MAPPING WHAT LIES BENEATH Using electrodes dropped into reservoirs or wells to create a magnetic field, Willowstick's AquaTrack technology allows engineers to map subsurface water Image: © WILLOWSTICK TECHNOLOGIES
More In This Article
Sri Lanka's Samanalawewa dam on the country's Walawe River has been leaking since the day it was completed in 1992. In the interim, the country has spent more than $65 million to plug the leaks in its second-largest dam, built to power the 120-million-watt Samanalawewa Hydroelectric Project. A 2005 study found that the reservoir—located near the town of Balangoda about 100 miles (160 kilometers) southeast of the capital Colombo—was leaking continuously at a rate of 475 gallons (1,800 liters) per second. And shotgun-type methods to solve the Samanalawewa dam problem—including the use of 13,640 tons of cement to reinforce the dam and the dumping of 1.8 million cubic feet (50,000 cubic meters) of clay to plug the holes—have failed.
The problem is that geologists and engineers do not know where all of the leaks are. So they turned to U.K. engineering consultant firm Atkins Global. Atkins performed a preliminary inspection of the dam and surrounding area for three weeks in February using AquaTrack technology developed by Draper, Utah–based Willowstick Technologies. The roughly $3-million project calls for Atkins Global to do additional survey work using AquaTrack this summer to pinpoint the sources of the leakage and spend the subsequent wet season planning precisely where to inject grout to plug those holes, work that Andy Hughes, the company's director of dams and reservoirs, anticipates will begin early next year.
Here's how AquaTrack works: Two electrodes—each three feet (one meter) long—are lowered down, one into the reservoir and the other someplace on the opposite side of the dam (typically in a sinkhole or other standing water downstream of the dam). The top of each electrode is connected with a wire. Once they switch on the electricity, "We've basically created a large circuit," says Paul Rollins, Willowstick's vice president of business development. Because groundwater is a conductor, the electrical current follows it between the electrodes, creating a magnetic field that can be detected on the surface using a sensitive magnetic receiver.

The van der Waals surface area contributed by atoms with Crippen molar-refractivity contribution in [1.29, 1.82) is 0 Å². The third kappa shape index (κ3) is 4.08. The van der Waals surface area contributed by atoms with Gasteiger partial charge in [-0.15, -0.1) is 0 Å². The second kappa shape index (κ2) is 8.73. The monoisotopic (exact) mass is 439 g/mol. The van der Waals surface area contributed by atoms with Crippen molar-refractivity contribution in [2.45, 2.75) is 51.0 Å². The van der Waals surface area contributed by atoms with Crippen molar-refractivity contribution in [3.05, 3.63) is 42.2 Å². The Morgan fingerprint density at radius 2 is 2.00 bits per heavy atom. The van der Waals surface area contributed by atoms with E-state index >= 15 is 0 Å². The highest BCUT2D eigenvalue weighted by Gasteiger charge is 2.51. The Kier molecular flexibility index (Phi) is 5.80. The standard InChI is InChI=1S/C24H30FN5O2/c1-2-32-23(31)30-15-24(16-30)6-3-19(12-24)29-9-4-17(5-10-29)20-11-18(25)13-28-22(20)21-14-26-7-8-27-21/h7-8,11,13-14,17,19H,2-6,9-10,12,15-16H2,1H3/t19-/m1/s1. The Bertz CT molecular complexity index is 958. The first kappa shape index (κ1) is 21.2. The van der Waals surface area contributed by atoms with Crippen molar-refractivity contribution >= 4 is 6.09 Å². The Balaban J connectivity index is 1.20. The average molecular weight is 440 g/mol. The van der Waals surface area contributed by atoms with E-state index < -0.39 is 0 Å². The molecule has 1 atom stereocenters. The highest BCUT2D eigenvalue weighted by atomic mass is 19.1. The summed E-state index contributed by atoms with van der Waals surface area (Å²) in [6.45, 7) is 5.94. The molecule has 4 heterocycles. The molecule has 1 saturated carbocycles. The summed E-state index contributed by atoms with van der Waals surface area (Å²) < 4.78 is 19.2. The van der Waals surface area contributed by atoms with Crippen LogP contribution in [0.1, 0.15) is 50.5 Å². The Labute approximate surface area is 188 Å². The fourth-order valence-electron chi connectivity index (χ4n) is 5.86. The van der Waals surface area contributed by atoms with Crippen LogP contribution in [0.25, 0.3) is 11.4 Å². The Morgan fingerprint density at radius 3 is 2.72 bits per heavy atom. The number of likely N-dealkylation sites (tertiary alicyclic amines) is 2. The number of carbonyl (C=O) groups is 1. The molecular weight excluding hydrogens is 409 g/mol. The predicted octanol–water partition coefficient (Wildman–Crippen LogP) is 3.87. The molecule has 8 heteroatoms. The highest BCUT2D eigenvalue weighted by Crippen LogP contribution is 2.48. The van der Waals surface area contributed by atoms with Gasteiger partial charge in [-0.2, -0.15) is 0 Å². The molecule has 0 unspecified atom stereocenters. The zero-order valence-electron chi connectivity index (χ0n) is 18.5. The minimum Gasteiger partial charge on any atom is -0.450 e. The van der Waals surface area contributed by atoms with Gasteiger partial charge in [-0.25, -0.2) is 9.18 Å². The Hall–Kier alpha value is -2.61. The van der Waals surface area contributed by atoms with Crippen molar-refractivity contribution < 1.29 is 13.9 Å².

View images of how AquaTrack works
Once the magnetic field is generated, Willowstick's scientists walk the ground between the probes in a gridlike pattern with an instrument that collects data about the frequencies it detects underground. (The researchers are most interested specifically in the 380 hertz signals that AquaTrack's electrodes emit). The instrument is contained in a box that is three feet (one meter) tall and six inches (15 centimeters) square and held upright by a tripod and can collect thousands of readings in just five minutes, according to Rollins. (The technology has already been used successfully at a number of dams, including River Reservoir Dam No. 3 on the Little Colorado River in Arizona and Wolf Creek Dam on the Cumberland River in southern Kentucky.)